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[90] when a murderous fire burst forth from the Confederate line. The artillery having been double-shotted with grape and canister did deadly execution, and the first line was hurled back in disorder upon the second line, which, in turn, advanced, and in turn was swept from the field. One more effort was made through the day to storm the intrenchments, a remnant of which only succeeded in escaping back to the woods. General Banks admitted that his losses in those three charges amounted to 1,842 killed and wounded.

Colonel Powers' cavalry had the evening previous marched within a mile of Banks' line and during the engagement made a feint in his rear, expecting to draw off a portion of the infantry forces and thus create a diversion in favor of the besieged. This was but one of the many assaults made by Banks on Port Hudson. During that siege his total losses as per war record reports, amounted to 4,600, while General Gardner reported his losses during the entire siege at 610 men.

Colonel Powers having learned that Banks' military stores were established at a depot at Springfield Landing, on the banks of the Mississippi River, a few miles below Port Hudson, determined at all hazard, to destroy them, and to this end, about June the 12th, with his entire force, except a sufficient number left to perform scout duty and to guard the baggage trains, set out on this expedition. A forced march was made, the command following plantation roads, the better to avoid observation. On reaching the Baton Rouge plank road, scouts were sent above and below, who, returning, reported no signs of any Federal force, when the command under cover of night proceeded towards the landing. Every other man had been supplied with a bottle of turpentine, and all had matches to ignite the inflammable liquid. The order was given to charge, and the men dashed boldly in among the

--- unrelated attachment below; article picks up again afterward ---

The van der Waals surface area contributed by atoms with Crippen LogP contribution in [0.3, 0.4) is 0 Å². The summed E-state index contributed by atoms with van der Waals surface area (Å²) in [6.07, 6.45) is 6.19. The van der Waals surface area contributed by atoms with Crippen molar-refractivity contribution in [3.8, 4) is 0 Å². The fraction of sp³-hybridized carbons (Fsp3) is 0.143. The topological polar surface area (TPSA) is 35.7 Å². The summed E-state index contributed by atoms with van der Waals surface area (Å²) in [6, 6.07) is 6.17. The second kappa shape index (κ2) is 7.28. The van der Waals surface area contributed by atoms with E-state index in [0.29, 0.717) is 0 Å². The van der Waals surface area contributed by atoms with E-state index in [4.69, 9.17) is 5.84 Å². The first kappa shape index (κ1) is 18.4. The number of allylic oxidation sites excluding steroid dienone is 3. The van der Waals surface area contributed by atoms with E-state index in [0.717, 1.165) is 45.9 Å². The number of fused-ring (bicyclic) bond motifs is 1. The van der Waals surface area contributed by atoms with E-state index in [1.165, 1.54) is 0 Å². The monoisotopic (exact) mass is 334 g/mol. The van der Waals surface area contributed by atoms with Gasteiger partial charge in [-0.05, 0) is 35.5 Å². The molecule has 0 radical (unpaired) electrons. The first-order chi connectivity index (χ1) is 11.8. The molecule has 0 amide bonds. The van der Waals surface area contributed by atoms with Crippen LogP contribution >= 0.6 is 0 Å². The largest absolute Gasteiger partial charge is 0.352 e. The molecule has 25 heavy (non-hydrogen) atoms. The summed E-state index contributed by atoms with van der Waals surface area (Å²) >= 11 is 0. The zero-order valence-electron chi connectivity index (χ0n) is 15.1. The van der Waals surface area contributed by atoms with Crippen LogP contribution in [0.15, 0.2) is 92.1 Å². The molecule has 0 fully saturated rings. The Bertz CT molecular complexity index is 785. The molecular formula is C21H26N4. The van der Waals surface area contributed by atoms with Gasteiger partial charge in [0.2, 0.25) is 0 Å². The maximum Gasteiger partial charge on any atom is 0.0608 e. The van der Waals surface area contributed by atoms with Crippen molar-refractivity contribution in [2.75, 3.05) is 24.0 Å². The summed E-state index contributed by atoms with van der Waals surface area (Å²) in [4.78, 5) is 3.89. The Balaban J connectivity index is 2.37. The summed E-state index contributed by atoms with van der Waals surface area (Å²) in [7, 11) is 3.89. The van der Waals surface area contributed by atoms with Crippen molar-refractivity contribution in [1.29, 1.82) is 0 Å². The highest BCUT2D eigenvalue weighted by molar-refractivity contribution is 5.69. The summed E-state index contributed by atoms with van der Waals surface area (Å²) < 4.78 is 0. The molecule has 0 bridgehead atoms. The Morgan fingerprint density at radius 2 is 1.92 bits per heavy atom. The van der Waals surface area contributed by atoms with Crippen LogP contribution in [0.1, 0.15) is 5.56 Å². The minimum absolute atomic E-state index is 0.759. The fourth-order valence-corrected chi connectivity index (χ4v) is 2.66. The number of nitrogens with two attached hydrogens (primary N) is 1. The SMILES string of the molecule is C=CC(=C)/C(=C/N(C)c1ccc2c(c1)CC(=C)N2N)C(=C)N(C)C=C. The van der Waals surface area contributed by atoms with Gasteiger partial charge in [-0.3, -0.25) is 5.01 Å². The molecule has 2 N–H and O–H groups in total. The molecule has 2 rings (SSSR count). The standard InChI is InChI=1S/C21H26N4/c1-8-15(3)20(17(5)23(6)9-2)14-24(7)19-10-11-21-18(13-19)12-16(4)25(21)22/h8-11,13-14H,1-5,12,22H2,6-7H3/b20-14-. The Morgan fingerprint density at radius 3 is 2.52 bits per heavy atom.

surprised and Startled enemy,
which consisted of a regiment of infantry, whose duty it was to guard the stores. These men little dreamed of an enemy being near, and, consequently, were taken unawares. Advantage was taken of the confusion into which the enemy had been thrown, and soon the great piles of freight, barrels and boxes and bales of quartermaster and commissary stores were in flames. The scene was wild, weird and picturesque; the light illuminated the darkness

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